Evolutionary Approaches for Network Coding Based Multicast Routing Problems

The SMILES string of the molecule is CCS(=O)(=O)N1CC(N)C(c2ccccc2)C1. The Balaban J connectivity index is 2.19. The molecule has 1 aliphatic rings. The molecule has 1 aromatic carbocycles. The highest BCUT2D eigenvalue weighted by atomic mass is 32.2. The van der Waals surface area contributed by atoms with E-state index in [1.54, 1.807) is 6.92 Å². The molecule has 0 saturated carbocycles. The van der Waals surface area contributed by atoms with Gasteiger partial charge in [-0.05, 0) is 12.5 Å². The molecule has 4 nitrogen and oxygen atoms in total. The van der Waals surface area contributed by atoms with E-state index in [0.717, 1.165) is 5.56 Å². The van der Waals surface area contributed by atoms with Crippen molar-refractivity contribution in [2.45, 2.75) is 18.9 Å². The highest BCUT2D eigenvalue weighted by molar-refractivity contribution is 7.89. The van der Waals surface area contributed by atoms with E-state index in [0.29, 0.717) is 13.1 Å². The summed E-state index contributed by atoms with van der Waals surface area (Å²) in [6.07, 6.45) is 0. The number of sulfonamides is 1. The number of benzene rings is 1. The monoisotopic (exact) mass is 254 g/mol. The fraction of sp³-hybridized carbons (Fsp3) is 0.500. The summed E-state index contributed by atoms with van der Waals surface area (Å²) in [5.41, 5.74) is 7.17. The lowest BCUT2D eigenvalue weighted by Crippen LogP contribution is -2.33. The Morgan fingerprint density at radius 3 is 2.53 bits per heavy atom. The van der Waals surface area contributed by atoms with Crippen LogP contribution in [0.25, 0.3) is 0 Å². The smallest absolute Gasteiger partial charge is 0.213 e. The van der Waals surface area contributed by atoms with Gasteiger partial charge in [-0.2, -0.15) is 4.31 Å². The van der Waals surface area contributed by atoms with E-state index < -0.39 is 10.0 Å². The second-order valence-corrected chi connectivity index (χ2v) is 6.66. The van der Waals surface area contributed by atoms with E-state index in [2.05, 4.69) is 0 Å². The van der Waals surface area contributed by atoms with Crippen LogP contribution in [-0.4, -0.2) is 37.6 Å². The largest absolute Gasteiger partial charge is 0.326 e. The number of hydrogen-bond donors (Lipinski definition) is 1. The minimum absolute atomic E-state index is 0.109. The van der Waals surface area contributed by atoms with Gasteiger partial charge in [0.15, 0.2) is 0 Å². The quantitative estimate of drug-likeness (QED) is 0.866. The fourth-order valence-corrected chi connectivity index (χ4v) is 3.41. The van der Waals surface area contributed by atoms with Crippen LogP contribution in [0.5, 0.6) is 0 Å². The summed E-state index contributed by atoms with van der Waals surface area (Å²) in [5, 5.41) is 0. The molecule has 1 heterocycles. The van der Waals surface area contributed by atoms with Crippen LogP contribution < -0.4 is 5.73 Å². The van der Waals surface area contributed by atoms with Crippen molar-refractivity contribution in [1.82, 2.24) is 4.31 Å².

Network coding is an emerging technique in communication networks, where the intermediate nodes are allowed to combine (code) the data received from different incoming links if necessary. The thesis investigates a number of routing problems for network coding based multicast (NCM), which belong to combinatorial optimization problems (COPs). Evolutionary algorithms (EAs) are used to tackle the problems. The contributions of the thesis are described below. We propose three EAs for the network coding resource minimization (NCRM) problem where the objective is to minimize the number of coding operations performed while meeting the data rate requirement based on NCM. The three EAs are population based incremental learning (PBIL), compact genetic algorithm (cGA) and path-oriented encoding EA (pEA), all specially developed for tackling the NCRM problem. PBIL adopts the binary link state (BLS) encoding which is an existing encoding approach. We find that PBIL is more suited to BLS encoding, compared with genetic algorithms (GAs). This is because the principle of updating the probability vector (PV) in PBIL can easily locate promising regions in the search space. An entropy-based restart scheme is developed, which can improve the global exploration ability of PBIL. cGA is also based on BLS encoding and fit for this encoding. Three improvement schemes are developed based on the features of the encoding and the structure of cGA, including all-one vector, a PV restart scheme and a problem specific local search operator. In particular, the local search operator is the very first domain-knowledge based operator for the problem concerned. We notice that BLS encoding and its variant have some weaknesses, namely high proportion of infeasible solutions in the search space and high computational costs spent on fitness evaluation. We therefore design a path-oriented encoding and develop pEA based on it, where a local search operator (based on the path-oriented encoding) is incorporated into the evolutionary framework to improve the local exploitation ability. Experimental results demonstrate that the three adapted EAs outperform existing EAs in the literature, in terms of the best results obtained and computational time. To support real-time multimedia applications, we for the first time extend the NCRM problem by introducing the maximum transmission delay into the problem as a constraint, which is called the delay constrained NCRM problem. Benchmark datasets are created based on the datasets for the NCRM problem. Three EAs originally used for the NCRM problem are adapted for the delay constrained NCRM problem, including GAs and PBIL. We find that for the same dataset a severer delay constraint leads to a harder problem. We also find that the restart scheme in PBIL is not suited to the delay constrained NCRM problem, due to the setting of threshold value and the memory-less structure. We therefore design a substitute for the restart scheme to adapt PBIL for the delay constrained problem, namely the combination of a new PV update scheme and a PV mutation. It is noted that the PV update scheme is based on a set of historically best solutions. The combination improves the global exploration of PBIL and avoids local optima. PBIL with the new PV update scheme and PV mutation performs better than PBIL with restart scheme. To study the conflicting interests of service providers and network users, we for the first time formulate a multi-objective NCM routing problem considering two objectives, cost and delay. The cost is the summation of the coding cost and link cost incurred in the NCM. The delay is the maximum transmission delay of paths in the NCM. This problem is referred to as the cost-delay bi-objective optimization (CDBO) problem. Benchmark datasets for the delay constrained NCRM problem are used to generate the datasets for the CDBO problem. Elitist nondominated sorting GA (NSGA-II) is adapted for the CDBO problem, where two problem specific schemes are proposed, namely an initialization scheme and an individual delegate scheme (IDS). The initialization scheme can generate a set of promising and diversified initial individuals, which initiates a diversified search at the beginning of the evolution. The IDS reduces the number of individuals having identical objective values in the population and leaves more space to accept other significant individuals. This scheme considers the crowding in both decision and objective spaces and helps to diversify the search during the evolution. The adapted NSGA-II performs better than a number of multi-objective EAs in terms of the inverted generational distance, generational distance and maximum spread.